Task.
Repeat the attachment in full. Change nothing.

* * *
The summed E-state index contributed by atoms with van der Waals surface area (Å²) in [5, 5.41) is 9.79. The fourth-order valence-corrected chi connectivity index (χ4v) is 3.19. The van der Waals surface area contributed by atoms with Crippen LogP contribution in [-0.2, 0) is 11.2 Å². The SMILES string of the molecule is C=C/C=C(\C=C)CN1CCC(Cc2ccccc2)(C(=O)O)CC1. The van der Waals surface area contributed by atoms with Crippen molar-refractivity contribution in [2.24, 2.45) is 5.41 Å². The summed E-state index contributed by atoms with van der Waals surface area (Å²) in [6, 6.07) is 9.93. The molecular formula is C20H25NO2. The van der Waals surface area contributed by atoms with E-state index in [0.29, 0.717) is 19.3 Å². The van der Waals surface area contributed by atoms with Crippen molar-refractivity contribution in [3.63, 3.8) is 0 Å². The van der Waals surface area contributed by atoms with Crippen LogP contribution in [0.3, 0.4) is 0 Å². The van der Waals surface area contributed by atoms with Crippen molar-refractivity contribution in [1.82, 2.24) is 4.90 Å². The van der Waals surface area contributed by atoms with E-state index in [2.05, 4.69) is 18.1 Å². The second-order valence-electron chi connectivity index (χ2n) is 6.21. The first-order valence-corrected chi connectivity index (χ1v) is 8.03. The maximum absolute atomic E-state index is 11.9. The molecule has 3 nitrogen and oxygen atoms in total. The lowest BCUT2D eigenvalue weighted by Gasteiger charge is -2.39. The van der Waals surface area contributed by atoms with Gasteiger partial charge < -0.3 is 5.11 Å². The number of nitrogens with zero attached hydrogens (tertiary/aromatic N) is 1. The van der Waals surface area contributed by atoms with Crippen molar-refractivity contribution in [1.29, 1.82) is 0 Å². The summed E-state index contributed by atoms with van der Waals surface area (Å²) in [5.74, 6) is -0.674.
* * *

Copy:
The summed E-state index contributed by atoms with van der Waals surface area (Å²) in [5, 5.41) is 9.79. The fourth-order valence-corrected chi connectivity index (χ4v) is 3.19. The van der Waals surface area contributed by atoms with Crippen LogP contribution in [-0.2, 0) is 11.2 Å². The SMILES string of the molecule is C=C/C=C(\C=C)CN1CCC(Cc2ccccc2)(C(=O)O)CC1. The van der Waals surface area contributed by atoms with Crippen molar-refractivity contribution in [2.24, 2.45) is 5.41 Å². The summed E-state index contributed by atoms with van der Waals surface area (Å²) in [6, 6.07) is 9.93. The molecular formula is C20H25NO2. The van der Waals surface area contributed by atoms with E-state index in [0.29, 0.717) is 19.3 Å². The van der Waals surface area contributed by atoms with Crippen molar-refractivity contribution in [3.63, 3.8) is 0 Å². The van der Waals surface area contributed by atoms with Crippen LogP contribution in [0.3, 0.4) is 0 Å². The van der Waals surface area contributed by atoms with Crippen molar-refractivity contribution in [1.82, 2.24) is 4.90 Å². The van der Waals surface area contributed by atoms with E-state index in [2.05, 4.69) is 18.1 Å². The second-order valence-electron chi connectivity index (χ2n) is 6.21. The first-order valence-corrected chi connectivity index (χ1v) is 8.03. The maximum absolute atomic E-state index is 11.9. The molecule has 3 nitrogen and oxygen atoms in total. The lowest BCUT2D eigenvalue weighted by Gasteiger charge is -2.39. The van der Waals surface area contributed by atoms with Gasteiger partial charge < -0.3 is 5.11 Å². The number of nitrogens with zero attached hydrogens (tertiary/aromatic N) is 1. The van der Waals surface area contributed by atoms with Crippen molar-refractivity contribution in [1.29, 1.82) is 0 Å². The summed E-state index contributed by atoms with van der Waals surface area (Å²) in [5.74, 6) is -0.674.